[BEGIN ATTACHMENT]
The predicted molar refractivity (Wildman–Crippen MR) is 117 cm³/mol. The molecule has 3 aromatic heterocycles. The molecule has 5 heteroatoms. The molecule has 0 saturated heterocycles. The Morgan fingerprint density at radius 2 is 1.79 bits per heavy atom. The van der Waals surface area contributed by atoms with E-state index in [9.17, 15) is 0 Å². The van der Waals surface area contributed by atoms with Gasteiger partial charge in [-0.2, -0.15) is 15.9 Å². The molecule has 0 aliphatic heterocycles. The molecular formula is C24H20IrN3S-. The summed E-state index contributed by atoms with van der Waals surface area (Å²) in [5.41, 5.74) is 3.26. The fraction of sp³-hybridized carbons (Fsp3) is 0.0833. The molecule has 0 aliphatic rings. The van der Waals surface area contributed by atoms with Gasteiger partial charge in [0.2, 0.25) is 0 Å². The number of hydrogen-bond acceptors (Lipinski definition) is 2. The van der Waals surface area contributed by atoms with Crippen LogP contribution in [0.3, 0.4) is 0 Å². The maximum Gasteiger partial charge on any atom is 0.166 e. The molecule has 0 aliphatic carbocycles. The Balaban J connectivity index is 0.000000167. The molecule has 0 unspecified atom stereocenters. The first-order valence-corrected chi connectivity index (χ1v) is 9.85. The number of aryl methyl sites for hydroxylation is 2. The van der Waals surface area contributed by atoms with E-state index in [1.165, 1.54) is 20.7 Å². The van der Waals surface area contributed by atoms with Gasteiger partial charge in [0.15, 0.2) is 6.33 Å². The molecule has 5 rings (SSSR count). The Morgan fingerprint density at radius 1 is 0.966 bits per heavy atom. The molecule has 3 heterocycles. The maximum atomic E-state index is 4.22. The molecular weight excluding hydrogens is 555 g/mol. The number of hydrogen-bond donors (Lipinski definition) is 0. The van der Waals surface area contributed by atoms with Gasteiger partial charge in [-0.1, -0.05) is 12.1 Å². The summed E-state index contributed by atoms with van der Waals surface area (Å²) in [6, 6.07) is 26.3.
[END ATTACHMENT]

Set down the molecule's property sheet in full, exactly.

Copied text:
The predicted molar refractivity (Wildman–Crippen MR) is 117 cm³/mol. The molecule has 3 aromatic heterocycles. The molecule has 5 heteroatoms. The molecule has 0 saturated heterocycles. The Morgan fingerprint density at radius 2 is 1.79 bits per heavy atom. The van der Waals surface area contributed by atoms with E-state index in [9.17, 15) is 0 Å². The van der Waals surface area contributed by atoms with Gasteiger partial charge in [-0.2, -0.15) is 15.9 Å². The molecule has 0 aliphatic heterocycles. The molecular formula is C24H20IrN3S-. The summed E-state index contributed by atoms with van der Waals surface area (Å²) in [5.41, 5.74) is 3.26. The fraction of sp³-hybridized carbons (Fsp3) is 0.0833. The molecule has 0 aliphatic rings. The van der Waals surface area contributed by atoms with Gasteiger partial charge in [0.2, 0.25) is 0 Å². The number of hydrogen-bond acceptors (Lipinski definition) is 2. The van der Waals surface area contributed by atoms with Crippen LogP contribution in [0.3, 0.4) is 0 Å². The maximum Gasteiger partial charge on any atom is 0.166 e. The molecule has 0 aliphatic carbocycles. The Balaban J connectivity index is 0.000000167. The molecule has 0 unspecified atom stereocenters. The first-order valence-corrected chi connectivity index (χ1v) is 9.85. The number of aryl methyl sites for hydroxylation is 2. The van der Waals surface area contributed by atoms with E-state index in [1.165, 1.54) is 20.7 Å². The van der Waals surface area contributed by atoms with Gasteiger partial charge in [0.15, 0.2) is 6.33 Å². The molecule has 5 rings (SSSR count). The Morgan fingerprint density at radius 1 is 0.966 bits per heavy atom. The molecule has 3 heterocycles. The maximum atomic E-state index is 4.22. The molecular weight excluding hydrogens is 555 g/mol. The number of hydrogen-bond donors (Lipinski definition) is 0. The van der Waals surface area contributed by atoms with Gasteiger partial charge in [-0.1, -0.05) is 12.1 Å². The summed E-state index contributed by atoms with van der Waals surface area (Å²) in [6, 6.07) is 26.3.